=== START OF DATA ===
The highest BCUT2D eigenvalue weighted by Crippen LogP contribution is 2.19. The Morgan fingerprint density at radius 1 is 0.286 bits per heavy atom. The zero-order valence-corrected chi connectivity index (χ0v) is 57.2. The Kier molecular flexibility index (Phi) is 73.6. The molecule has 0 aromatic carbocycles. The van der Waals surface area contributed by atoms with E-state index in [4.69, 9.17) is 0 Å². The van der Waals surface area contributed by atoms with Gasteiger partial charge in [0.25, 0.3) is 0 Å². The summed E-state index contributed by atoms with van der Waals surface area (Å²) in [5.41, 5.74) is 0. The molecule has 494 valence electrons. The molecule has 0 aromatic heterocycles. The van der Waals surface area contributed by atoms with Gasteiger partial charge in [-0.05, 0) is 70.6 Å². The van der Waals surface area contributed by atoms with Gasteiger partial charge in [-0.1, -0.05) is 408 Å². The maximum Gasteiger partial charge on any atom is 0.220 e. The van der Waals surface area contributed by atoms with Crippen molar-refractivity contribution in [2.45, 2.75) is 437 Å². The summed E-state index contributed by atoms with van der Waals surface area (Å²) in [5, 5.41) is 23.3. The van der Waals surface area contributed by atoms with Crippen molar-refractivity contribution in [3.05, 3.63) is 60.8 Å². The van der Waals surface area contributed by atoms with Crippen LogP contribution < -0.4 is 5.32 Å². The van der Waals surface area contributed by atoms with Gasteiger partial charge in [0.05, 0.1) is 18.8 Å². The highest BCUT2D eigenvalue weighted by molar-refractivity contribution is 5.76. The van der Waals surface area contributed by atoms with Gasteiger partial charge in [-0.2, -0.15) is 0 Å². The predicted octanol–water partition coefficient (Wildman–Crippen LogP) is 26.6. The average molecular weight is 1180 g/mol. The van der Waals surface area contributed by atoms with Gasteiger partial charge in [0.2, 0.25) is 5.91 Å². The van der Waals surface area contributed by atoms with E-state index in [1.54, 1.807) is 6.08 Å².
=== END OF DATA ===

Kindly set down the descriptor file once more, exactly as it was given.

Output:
The highest BCUT2D eigenvalue weighted by Crippen LogP contribution is 2.19. The Morgan fingerprint density at radius 1 is 0.286 bits per heavy atom. The zero-order valence-corrected chi connectivity index (χ0v) is 57.2. The Kier molecular flexibility index (Phi) is 73.6. The molecule has 0 aromatic carbocycles. The van der Waals surface area contributed by atoms with E-state index in [4.69, 9.17) is 0 Å². The van der Waals surface area contributed by atoms with Gasteiger partial charge in [0.25, 0.3) is 0 Å². The summed E-state index contributed by atoms with van der Waals surface area (Å²) in [5.41, 5.74) is 0. The molecule has 494 valence electrons. The molecule has 0 aromatic heterocycles. The van der Waals surface area contributed by atoms with Gasteiger partial charge in [-0.05, 0) is 70.6 Å². The van der Waals surface area contributed by atoms with Gasteiger partial charge in [-0.1, -0.05) is 408 Å². The maximum Gasteiger partial charge on any atom is 0.220 e. The van der Waals surface area contributed by atoms with Crippen molar-refractivity contribution in [2.45, 2.75) is 437 Å². The summed E-state index contributed by atoms with van der Waals surface area (Å²) in [5, 5.41) is 23.3. The van der Waals surface area contributed by atoms with Crippen molar-refractivity contribution in [3.05, 3.63) is 60.8 Å². The van der Waals surface area contributed by atoms with Crippen LogP contribution < -0.4 is 5.32 Å². The van der Waals surface area contributed by atoms with Gasteiger partial charge in [0.05, 0.1) is 18.8 Å². The highest BCUT2D eigenvalue weighted by molar-refractivity contribution is 5.76. The van der Waals surface area contributed by atoms with Gasteiger partial charge in [-0.2, -0.15) is 0 Å². The predicted octanol–water partition coefficient (Wildman–Crippen LogP) is 26.6. The average molecular weight is 1180 g/mol. The van der Waals surface area contributed by atoms with Gasteiger partial charge in [0.2, 0.25) is 5.91 Å². The van der Waals surface area contributed by atoms with E-state index in [1.54, 1.807) is 6.08 Å².